would still make sense in this model.
--
Glenn Maynard
Vincent Scheib
2011-08-23 00:13:56 UTC
Permalink
The 'component' version (separate orthogonal features for mouse deltas,
constraining movement of mouse, and hiding cursor) seems preferable to the
'composite' api as currently drafted. That is, if implementable and
specifiable. We need to answer a few questions (I'll research this, but if
anyone already has pointers/answers to the information it will accelerate
the process):

Can the mouse be constrained on all platforms? If so, can it be constrained
to arbitrary rectangles or only a window (this is a nice to have, would be
good to have web apps able to confine the mouse to only a region of a
page).
- Windows: ClipCursor provides this. Does it work over remote desktop (just
a nice to have? warping may not either)?
- Linux: XGrabPointer can constrain to a window's area (is there a way to
specify arbitrary rects?)
- Mac: ?

What are the units of .movementX/Y if we're reading 'raw' input device
coordinates? Are they consistent across devices and platforms? Can we
specify them? If not, I'm hesitate to cause web application developers to
deal with calibrating to arbitrary and unknown units for .movementX/Y.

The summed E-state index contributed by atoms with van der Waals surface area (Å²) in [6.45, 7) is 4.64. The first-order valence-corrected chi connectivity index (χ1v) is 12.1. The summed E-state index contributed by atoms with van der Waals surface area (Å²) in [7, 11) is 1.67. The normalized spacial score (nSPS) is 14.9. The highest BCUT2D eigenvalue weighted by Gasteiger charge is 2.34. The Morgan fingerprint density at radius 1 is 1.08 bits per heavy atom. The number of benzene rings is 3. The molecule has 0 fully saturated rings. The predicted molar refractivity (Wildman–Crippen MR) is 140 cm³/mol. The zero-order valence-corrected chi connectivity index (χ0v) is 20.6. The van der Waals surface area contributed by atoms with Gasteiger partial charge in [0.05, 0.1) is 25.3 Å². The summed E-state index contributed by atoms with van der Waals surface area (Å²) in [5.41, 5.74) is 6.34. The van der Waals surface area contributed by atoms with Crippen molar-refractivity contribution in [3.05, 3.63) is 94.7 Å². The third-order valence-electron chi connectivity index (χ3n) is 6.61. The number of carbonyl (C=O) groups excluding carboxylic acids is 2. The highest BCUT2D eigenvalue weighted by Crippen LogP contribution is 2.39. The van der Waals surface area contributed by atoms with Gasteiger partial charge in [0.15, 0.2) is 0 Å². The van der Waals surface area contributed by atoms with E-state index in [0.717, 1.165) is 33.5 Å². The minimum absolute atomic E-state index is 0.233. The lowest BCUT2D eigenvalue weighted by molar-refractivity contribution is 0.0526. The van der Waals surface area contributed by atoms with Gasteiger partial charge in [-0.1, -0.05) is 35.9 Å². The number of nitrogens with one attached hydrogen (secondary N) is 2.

- Windows WM_INPUT does not include ballistics (mouse acceleration), and
that's OK/arguably preferable. But what are the units? Using
the WM_MOUSEMOVE data and warping the cursor position allows us to specify
precisely what the units are of .movementX/Y, in current spec draft, "The
members movementX and movementY must provide the change in position of the
mouse, as if the values of e.g. clientX were stored between two subsequent
mousemove events e1 and e2 and the difference taken e2.clientX-e1.clientX."
Klaas Heidstra
2011-08-24 03:47:04 UTC
Permalink
You could constrain the mouse cursor on linux using a combination of
XQueryPointer and XWarpPointer. By moving the cursor when it hits the edge
of an element.

The same solution could be used for Mac where there also doesn't seem to be
a direct method for constraining the mouse cursor. When searching for a
solution for Mac the first thing I got was the question you posted on stack
overflow a couple of hours ago :P.

The linux equivalent of WM_INPUT mouse data would be "/dev/input/mice". On
Mac it appears to be a little more difficult, but I think it could be
implemented by using what's described at:
http://developer.apple.com/library/mac/#documentation/DeviceDrivers/Conceptual/USBBook/USBDeviceInterfaces/USBDevInterfaces.html